The word is out about the benefits of exercise. Some recent publications (e.g., US Department of Health and Human Services: “Physical Activity Guidelines for Americans”) have put some numbers to it.
First, some definitions. The guidelines speak to “moderate physical activity” and “vigorous physical activity.” The former includes brisk walking and everyday activities such as mowing the lawn, carrying groceries, easy bike riding, etc. The latter refers to more vigorous activity such as jogging, running and fast biking. The key is to do something that increases heart rate and makes breathing a bit harder. How do you know which is which? If you can talk while exercising, but not sing, you are probably doing moderate activity. There is a spectrum of activity, and the more you do, the better. Two minutes of moderate activity equals approximately one minute of vigorous activity, and whatever is done should include some resistance training at least twice a week (i.e., anaerobic work), such as weight lifting.
Numerous observational studies that include millions of individuals demonstrate rather dramatic data. One meta-analysis (i.e., a paper that combines research from several similar studies) demonstrated a 60% reduction in all cause mortality in people who did about 150 minutes per week of moderate activity compared to people who did little or no exercise. Even 10 to 15 minutes of activity per day resulted in a 45 to 50% reduction in mortality. A trial of previously sedentary people who undertook moderate activity achieved a 20% reduction in mortality compared to those who remained on the couch.
It goes on and on, and data show that any level of activity, in terms of reducing risk of a multitude of causes of death, is superior to just sitting around. The sweet spot is 150 minutes per week of moderate activity or 75 minutes of vigorous activity per week, but benefit accrues on a continuum that starts with something as simple as standing rather than sitting (you burn almost 25% more calories while standing). So the elderly and/or infirm can benefit from exercise even if 150 minutes of activity per week is impossible. And there appears to be no upper limit–the more you do, the greater the benefit.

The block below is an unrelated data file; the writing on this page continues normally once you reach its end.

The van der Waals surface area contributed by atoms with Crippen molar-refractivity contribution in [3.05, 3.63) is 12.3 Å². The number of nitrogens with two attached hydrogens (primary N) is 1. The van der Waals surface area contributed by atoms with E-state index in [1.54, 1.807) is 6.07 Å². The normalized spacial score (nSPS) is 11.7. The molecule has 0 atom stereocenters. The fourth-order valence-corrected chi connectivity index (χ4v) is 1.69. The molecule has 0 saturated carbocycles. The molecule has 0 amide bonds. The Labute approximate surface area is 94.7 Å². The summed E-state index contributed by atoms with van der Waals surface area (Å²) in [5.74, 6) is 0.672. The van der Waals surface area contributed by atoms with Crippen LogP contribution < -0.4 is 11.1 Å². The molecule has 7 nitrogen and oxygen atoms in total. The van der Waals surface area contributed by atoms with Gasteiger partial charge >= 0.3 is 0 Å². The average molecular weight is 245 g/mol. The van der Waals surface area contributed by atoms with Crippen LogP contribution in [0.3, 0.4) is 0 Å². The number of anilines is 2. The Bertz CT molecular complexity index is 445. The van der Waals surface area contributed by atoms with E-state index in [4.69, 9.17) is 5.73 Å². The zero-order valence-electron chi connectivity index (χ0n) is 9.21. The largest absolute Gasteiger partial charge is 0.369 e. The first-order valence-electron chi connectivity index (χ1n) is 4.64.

Finally, what if you cannot do exercise every day? Can you cram your 150 minutes into, say, the weekend, and still achieve the benefit? Resoundingly, the answer is YES.
The benefit of exercise is so striking that I wonder how it compares to statins. I would love to see a trial that compares statins to exercise (Pause here while pharmaceutical executives pick themselves up from the floor).
At any rate, the benefits of exercise are even more amazing, and manageable, than I knew. In the words of the late, great Cubs announcer, Harry Caray, “Holy Cow!”